Fatal Fresno police shooting: Attorney releases body cam footage, Chief Dyer responds

Fresno Bee

The attorney for the family of a man shot and killed by a Fresno police officer in 2016 released for the first time on Wednesday body camera footage of the deadly shooting, saying the man was killed “in cold blood.”

Catholic priests would have to report child sex abuse under proposed California law

Fresno Bee

In California, priests are not required to report child sexual abuse if learned of under the seal of confession. A state senator has introduced a bill to make church clergy mandated reporters.

Reward offered to catch thieves stealing beehives from Central Valley orchards


There are millions of bees in the Central Valley to help the almond bloom this season, but thieves are also trying to get their hands on the precious hives.

Violent crime rises in Merced. Overall crime is down by 12 percent, chief says

Merced Sun-Star

Violent crime in Merced rose by 3 percent in 2018 but overall crime was down by 12 points, according to statistics delivered this week by the chief of police.

U.S. Hate Groups Rose 30% In Recent Years, Watchdog Group Reports


The Southern Poverty Law Center found a 30 percent increase in U.S. hate groups over the past four years and a 7 percent increase in hate groups in 2018 alone, according to the center’s annual “Year in Hate and Extremism” report.

Supreme Court limits states’ ability to seize private property involved in crimes


The Supreme Court moved to limit states’ ability to seize private property involved in a crime, saying the forfeitures are subject to protection against excessive fines.

See also:

●     Justices: States can’t impose ‘excessive’ fines Visalia Times Delta

●     Supreme Court Limits Civil Asset Forfeiture, Rules Excessive Fines Apply To States Capital Public Radio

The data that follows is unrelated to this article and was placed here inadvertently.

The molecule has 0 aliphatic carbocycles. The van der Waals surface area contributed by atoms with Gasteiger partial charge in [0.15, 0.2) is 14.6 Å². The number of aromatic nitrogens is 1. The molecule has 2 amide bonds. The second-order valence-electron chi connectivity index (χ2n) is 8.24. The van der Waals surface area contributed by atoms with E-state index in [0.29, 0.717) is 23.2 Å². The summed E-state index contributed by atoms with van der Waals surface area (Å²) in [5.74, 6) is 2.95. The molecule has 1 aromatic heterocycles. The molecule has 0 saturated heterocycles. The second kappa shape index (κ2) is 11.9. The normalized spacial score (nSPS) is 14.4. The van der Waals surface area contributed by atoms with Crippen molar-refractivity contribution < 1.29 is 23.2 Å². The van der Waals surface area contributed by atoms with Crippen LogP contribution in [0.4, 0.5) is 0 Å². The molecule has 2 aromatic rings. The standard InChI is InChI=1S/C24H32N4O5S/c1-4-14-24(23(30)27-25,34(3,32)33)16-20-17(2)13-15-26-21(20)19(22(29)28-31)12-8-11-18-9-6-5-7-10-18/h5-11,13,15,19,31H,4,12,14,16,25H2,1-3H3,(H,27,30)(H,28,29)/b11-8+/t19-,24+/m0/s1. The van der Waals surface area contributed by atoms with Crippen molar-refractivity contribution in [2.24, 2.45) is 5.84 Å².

●     Supreme Court bolsters the right of owners to fight police seizures of property Los Angeles Times

●     The Supreme Court ruling on ‘excessive fines’ has an Easter egg for libertarians Los Angeles Times

Public Safety:

Plenty of bite with these barks as three new K9 teams join Fresno PD

Fresno Bee

Three new K9 officers and their partners were sworn-in Wednesday, Feb. 20, 2019 in Fresno. Two mounted patrol officers were also sworn-in.

Valley senator introduces bill to help prevent teen suicides


A Valley Senator is introducing a bill designed to help prevent teen suicides. Senator Melissa Hurtado a Democrat from Sanger along with other lawmakers introduced SB 331. If passed, the legislation would require all California counties to develop a suicide prevention plan.

‘One on One’: Of 2,000 KCSO candidates only 6 remain, Youngblood says

Bakersfield Californian

Kern County Sheriff Donny Youngblood was in the TBC Media studios Wednesday for “One on One with Robert Price,” talking about the challenges facing his cash- and personnel-strapped department.

Fatalities from police chases climbing, could be higher than records indicate

Sacramento Bee

At least 416 people were killed in police chases in 2017, the fourth straight year that the number of people killed during police pursuits went up.

1 in 55 U.S. Adults Is on Probation or Parole

Pew Charitable Trusts